I decided to relocate the cockpit aft, so the next project was to remove the existing cockpit so that the area could be
decked over. I will leave a 24" X 48" hatch over the engine area for light, ventilation, and access in case the engine needed to be
removed at a later date.
The cockpit demolition begins...

Because of the weight of the steel, (everything is 3/16" steel plate) I had to remove the old cockpit in sections. I started with the seat backs, then the seats themselves.

Working one side then the other I removed everything down to the floor of the cockpit well.

I will leave the floor in place until I get the new coach roof framing in place so that I have somewhere to stand to perform the work.

Sooooo much more head room now that the cockpit is gone.....

This is all for now, I will continue to post as the project progresses.
Feel free to leave your comments and suggestions here, I welcome the benefit of your combined experience and creativity.
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Old 30-11-2009, 07:14   #2
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A big project, good luck, keep the weight down it is so easy to ad so many features who weight more than they are usefull and remember that for B.R. Godson ballast means the weight of the keel plus the ballast.
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Old 30-11-2009, 13:27   #3
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Thanks,
I don't plan to modify the lines or other functional design any, just interior layout and of course the cockpit.

When I bought her she weighed nearly exactly 20,000 lbs, and I figure that I have removed just over 1,500 lbs so far. by the time it all goes back in, it should not exceed 21,000.
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Old 30-11-2009, 14:28   #4
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Thats quite a project you got going.

Was that chipboard as the cabin sole or interior?
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Old 30-11-2009, 14:31   #5
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A big hello from another Offshore 38 owner.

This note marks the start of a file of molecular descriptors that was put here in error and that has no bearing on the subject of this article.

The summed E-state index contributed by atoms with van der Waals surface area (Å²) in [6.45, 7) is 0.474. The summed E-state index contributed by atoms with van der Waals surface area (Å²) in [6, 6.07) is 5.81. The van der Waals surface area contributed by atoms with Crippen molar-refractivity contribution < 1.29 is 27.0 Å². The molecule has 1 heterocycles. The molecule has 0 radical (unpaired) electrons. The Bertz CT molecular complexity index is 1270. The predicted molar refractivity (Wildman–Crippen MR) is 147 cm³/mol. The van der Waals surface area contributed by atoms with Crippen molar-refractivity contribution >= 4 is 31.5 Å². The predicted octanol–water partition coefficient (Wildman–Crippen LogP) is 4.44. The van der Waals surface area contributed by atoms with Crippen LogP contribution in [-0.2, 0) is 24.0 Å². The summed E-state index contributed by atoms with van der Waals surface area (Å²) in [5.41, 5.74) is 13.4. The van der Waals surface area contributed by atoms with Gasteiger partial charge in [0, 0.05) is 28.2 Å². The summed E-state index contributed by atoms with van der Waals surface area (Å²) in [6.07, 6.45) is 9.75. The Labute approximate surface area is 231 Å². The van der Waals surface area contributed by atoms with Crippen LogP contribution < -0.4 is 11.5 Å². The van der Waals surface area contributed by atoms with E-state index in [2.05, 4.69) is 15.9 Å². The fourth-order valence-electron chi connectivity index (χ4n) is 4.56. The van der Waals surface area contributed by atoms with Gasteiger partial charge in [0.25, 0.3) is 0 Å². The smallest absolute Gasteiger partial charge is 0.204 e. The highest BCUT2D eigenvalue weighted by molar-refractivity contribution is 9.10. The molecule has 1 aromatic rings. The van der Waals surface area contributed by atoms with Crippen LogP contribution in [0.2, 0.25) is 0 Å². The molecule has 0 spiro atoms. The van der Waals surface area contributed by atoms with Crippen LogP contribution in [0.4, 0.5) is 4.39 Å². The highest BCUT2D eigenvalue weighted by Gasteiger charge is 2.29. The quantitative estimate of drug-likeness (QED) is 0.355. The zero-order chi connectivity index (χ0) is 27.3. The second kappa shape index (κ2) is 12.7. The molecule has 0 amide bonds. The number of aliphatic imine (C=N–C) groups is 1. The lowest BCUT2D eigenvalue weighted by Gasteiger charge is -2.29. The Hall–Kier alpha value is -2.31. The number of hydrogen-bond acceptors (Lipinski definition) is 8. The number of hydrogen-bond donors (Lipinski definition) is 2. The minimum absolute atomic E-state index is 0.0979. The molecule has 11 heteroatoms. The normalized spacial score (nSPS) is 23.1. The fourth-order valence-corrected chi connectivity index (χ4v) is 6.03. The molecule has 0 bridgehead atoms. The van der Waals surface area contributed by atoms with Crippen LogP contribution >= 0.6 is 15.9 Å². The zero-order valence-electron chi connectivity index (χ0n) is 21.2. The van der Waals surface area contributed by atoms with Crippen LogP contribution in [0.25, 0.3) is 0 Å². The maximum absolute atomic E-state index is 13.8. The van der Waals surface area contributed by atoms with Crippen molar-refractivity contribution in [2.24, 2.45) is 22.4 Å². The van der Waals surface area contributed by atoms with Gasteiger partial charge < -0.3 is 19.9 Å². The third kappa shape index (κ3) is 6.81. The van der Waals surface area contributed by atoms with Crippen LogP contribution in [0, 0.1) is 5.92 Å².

I picked mine up in Dec of 2007, complete but with original 1978 vintage gear. Add in the fact that she was outfitted for a person much shorter than I, and you can pretty much figure I'm in the same boat as you. I've been agonizing over ripping out everything, but seeing you go nuts on it, I'm inclined to agree that its the best way. The way mine was built, the original owner boxed in fitting and tanks with no way to inspect them or repair them if needed. For example, the forward cabin has a couple of hoses running into it thru the head bulkhead, but no way to see whats under the bunks, or forward of the bunks as he bolted in all the tank tops with epoxy as a bedding compound.

Me thinks its chainsaw time!

Anyway, keep posting your progress. I'll be starting to work on mine, at least the stripping part this winter. I have a second boat that needs to be worked on more urgently so I can sell her but Sabre Dance is about to start coming apart at the seams.


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Old 30-11-2009, 14:52   #6
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Quote:
Originally Posted by Solitude View Post
Thats quite a project you got going.

Was that chipboard as the cabin sole or interior?
The original cabin sole was pine over plywood. The previous owner pulled out most of it and laid the chipboard over everything.
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Old 30-11-2009, 14:58   #7
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SabreKai,

I know what it is like to have the tanks built in. I had a Franz Maas 43 with the tanks welded into the hull. I had to cut them out as water in the bottom of the diesel tanks rusted through to the outside and allowed seawater to mix in. The water tank sealant failed and the water was rusty. I vowed to never have welded in tanks again.
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Old 30-11-2009, 15:33   #8
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Tanks for the memory...

For Boaracy (Offshore 44) I should have ripped everything out and started over right at the start. Even the internal steel bulkheads could have been rebuilt.

And don't get me started about the engine, not learning to weld or small fuel tanks.